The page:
Why it matters to be match-fit for McLaren’s 720S

Why it matters to be match-fit for McLaren’s 720S


IF YOU’RE into buns of steel and thighs of iron, a car from the British luxury automobile maker McLaren may just be the car for you. If you haven’t already got said physical attributes, you’re likely to end up with them anyway - either by force or design - because getting into and out of a car like this requires strong thighs and glutes. And while core stability and a sense of balance help matters, it’s not necessary to have over-the-top agility and fitness. Perhaps the need to stay in shape, though, is reason enough to own a car like this.

Because the 720S attracts a lot of attention - lots of thumbs-up signs from passing drivers, admiring or curious glances from pedestrians, wide-eyed astonishment from children.

“For a car like this, upmarket Toorak Village can be a danger-zone given the seemingly carefree way the locals throw their Bentleys, Beamers and Benzs through radical three-, four- and five-point turns.”

Not all of the attention is good, though, as Madam Wheels discovered while cruising South Yarra’s Chapel St on the day of Victoria’s most beloved sporting event, the AFL grand final. Every corner, it seemed, had a heavy police presence, which was slightly disturbing for one behind the wheel of a $650,000 supercar with an outstanding bespoke colour from McLaren Special Operations (MSO).

So focused was Madam Wheels on keeping her speed below the requisite 40km/h (in a 720S?!) in the heavily populated shopping precinct, she might (and I say might) have accidentally driven through a very-dark-orange light right in front of a cluster of six officers, all of whom had eyes locked on to her crawl-like approach. Clearly, they were focussed solely on the serious business of maintaining law and order in the pre-final fray rather than employing revenue-raising tactics designed to punish well-meaning drivers for questionable minor infringements. Maybe they just liked the look of the 720S. Either way, it was my lucky day, so I drove on.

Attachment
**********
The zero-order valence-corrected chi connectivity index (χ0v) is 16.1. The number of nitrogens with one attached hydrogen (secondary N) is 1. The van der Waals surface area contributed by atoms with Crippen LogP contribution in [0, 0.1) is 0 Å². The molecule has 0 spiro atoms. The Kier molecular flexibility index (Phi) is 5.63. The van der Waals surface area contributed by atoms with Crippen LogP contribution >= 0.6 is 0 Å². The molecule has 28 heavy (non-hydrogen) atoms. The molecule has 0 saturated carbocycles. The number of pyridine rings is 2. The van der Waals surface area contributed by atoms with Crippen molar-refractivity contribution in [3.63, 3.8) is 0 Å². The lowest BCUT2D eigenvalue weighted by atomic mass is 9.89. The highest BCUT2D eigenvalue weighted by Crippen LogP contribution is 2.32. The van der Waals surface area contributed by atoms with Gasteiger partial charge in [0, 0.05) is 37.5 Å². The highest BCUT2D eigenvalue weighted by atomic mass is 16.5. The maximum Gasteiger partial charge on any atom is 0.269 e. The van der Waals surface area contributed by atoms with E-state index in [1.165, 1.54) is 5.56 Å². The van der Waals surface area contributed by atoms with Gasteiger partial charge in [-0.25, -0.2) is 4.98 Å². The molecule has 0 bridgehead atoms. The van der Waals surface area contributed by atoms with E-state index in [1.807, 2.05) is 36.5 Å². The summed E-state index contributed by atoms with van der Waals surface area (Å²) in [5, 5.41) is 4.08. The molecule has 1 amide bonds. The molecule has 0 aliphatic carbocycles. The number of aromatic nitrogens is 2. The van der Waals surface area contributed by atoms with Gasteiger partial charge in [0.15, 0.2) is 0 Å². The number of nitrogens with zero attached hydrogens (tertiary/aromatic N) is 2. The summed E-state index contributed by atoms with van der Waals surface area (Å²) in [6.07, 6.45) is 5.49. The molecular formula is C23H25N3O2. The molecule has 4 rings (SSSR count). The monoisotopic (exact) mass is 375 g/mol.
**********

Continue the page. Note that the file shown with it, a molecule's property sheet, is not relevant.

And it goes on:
The 720S has been turning heads since it was unveiled at last year’s Geneva Motor Show. Earlier this year, it was named Most Beautiful Supercar of the Year in the 33rd Paris “Fashion Week” for cars, the Festival Automobile International. The hand-assembled beauty fought off fierce competition from Aston Martin’s V8 Vantage, Ferrari’s Portofino and the Porsche Panamera to take the title.

The problem with having a car that attracts this much attention, though, is that it’s not easy to park and leave on a public road, no matter how crime-free you may believe that area to be. For a car like this, upmarket Toorak Village can be a danger-zone given the seemingly carefree way the locals throw their Bentleys, Beamers and Benzs through radical three-, four- and five-point turns (most points of which are completely unnecessary but all of which are completely illegal. Just saying).

Apart from the risk of having the 720S inadvertently “tapped”, even in Toorak people stare at it, slow down to ogle at it and passers-by produce mobile phones to photograph it from every angle.

So whenever you go shopping and return to pop the front bonnet to sequester your load in the surprisingly roomy booty space, it can be more than a little unnerving. Almost embarrassing, in fact. As if the onlookers suspect you might be a Kardashian (God forbid). Of course, all of this could be 100 times worse (or not) if you had just “ducked out to do the groceries” in your athleisure-wear - depending on your form.

Which brings us back to where we started. Buns of steel and thighs of iron.

Honestly, in the scheme of things, that might be a great goal if you’re in your 20s. And we’re being flippant about the need to put yourself through the necessary dietary and physical steps required to achieve these results even in your 30s. But most people would have to work incredibly hard to own a car like this, so you might as well apply the discipline to your body a well. After all, no health, no wealth.